Back to Paul’s listing of things he was proud of–or at least used to be proud of: “as to the law, a Pharisee; as to zeal, a persecutor of the church; as to righteousness under the law, blameless.” Paul had been a Pharisee. He was very well versed in the law of Moses. He had gone to rabbinical school and was undoubtedly the top guy in his class. But even though he knew the Scriptures, he didn’t understand them aright. Because, as a young man, Paul (then Saul) had participated in the stoning of Stephen. He thought that this new Jesus sect, as he saw it, was opposed to the religion of Israel, when in fact it was the fulfillment of it. So Paul in his zeal became a persecutor of the church. Zeal is good, but not when it is misguided. Paul thought he was doing a service for God, when in reality it was just the opposite.

If you were a Jew at that time, you would have thought that Saul was exemplary. Here is a young man with great knowledge, great zeal, very attentive to the law, wanting to do the will of God with everything he had. If anybody ought to have God’s approval, it would be Saul. As Paul reflects back on that time, he says: “as to righteousness under the law, blameless.”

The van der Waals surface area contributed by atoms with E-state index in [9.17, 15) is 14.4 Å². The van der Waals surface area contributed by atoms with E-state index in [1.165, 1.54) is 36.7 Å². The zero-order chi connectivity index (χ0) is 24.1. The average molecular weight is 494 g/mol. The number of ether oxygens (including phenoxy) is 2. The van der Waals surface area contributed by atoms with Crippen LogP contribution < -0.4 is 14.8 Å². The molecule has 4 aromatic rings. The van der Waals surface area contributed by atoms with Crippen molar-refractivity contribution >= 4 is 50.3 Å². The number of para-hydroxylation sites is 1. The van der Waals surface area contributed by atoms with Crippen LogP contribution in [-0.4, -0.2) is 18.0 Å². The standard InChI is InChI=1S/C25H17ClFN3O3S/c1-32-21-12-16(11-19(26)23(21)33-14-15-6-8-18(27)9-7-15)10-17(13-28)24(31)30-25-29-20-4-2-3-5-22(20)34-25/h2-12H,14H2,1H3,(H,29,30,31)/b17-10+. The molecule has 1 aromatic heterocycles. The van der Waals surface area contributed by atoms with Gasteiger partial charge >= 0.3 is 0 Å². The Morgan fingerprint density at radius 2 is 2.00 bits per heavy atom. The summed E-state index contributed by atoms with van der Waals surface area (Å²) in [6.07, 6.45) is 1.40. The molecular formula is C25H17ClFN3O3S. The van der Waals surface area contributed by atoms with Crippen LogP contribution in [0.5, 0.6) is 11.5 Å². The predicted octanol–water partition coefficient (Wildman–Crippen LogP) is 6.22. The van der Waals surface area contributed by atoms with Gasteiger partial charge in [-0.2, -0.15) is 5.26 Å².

But all of those things he used to value and treasure and define his worth by, now Paul looks back and calls them rubbish: “But whatever gain I had, I counted as loss for the sake of Christ. Indeed, I count everything as loss because of the surpassing worth of knowing Christ Jesus my Lord. For his sake I have suffered the loss of all things and count them as rubbish.” Rubbish! That’s a strong word! The Greek word he uses here is the term you would use for the stuff that goes in the toilet: “skybala,” “dung,” “garbage.” Rubbish! That’s all that stuff was! Not because all of it was inherently bad. No, Paul says, it was rubbish because that was what I was priding myself on for my righteousness. And anything that is not Christ is not going to cut it.

Righteousness means your right standing with God. And if you are basing that on the things that you do, on your own works or goodness, you are building on a false foundation. Your righteousness will never be righteous enough. You will never do enough. You will never keep God’s law sufficiently. You still don’t, and never will. Your keeping of the commandments, to love God wholeheartedly and to love your neighbor as yourself–that will always fall short. You are a sinner, just like Paul came to realize about himself.

So no righteousness there. But is there any righteousness to be found? Righteousness strong enough for you to be able to stand before God on Judgment Day? There is. And you will find it in the same place where Paul found it: Outside of yourself, in Christ. “For his sake I have suffered the loss of all things and count them as rubbish, in order that I may gain Christ and be found in him, not having a righteousness of my own that comes from the law, but that which comes through faith in Christ, the righteousness from God that depends on faith.”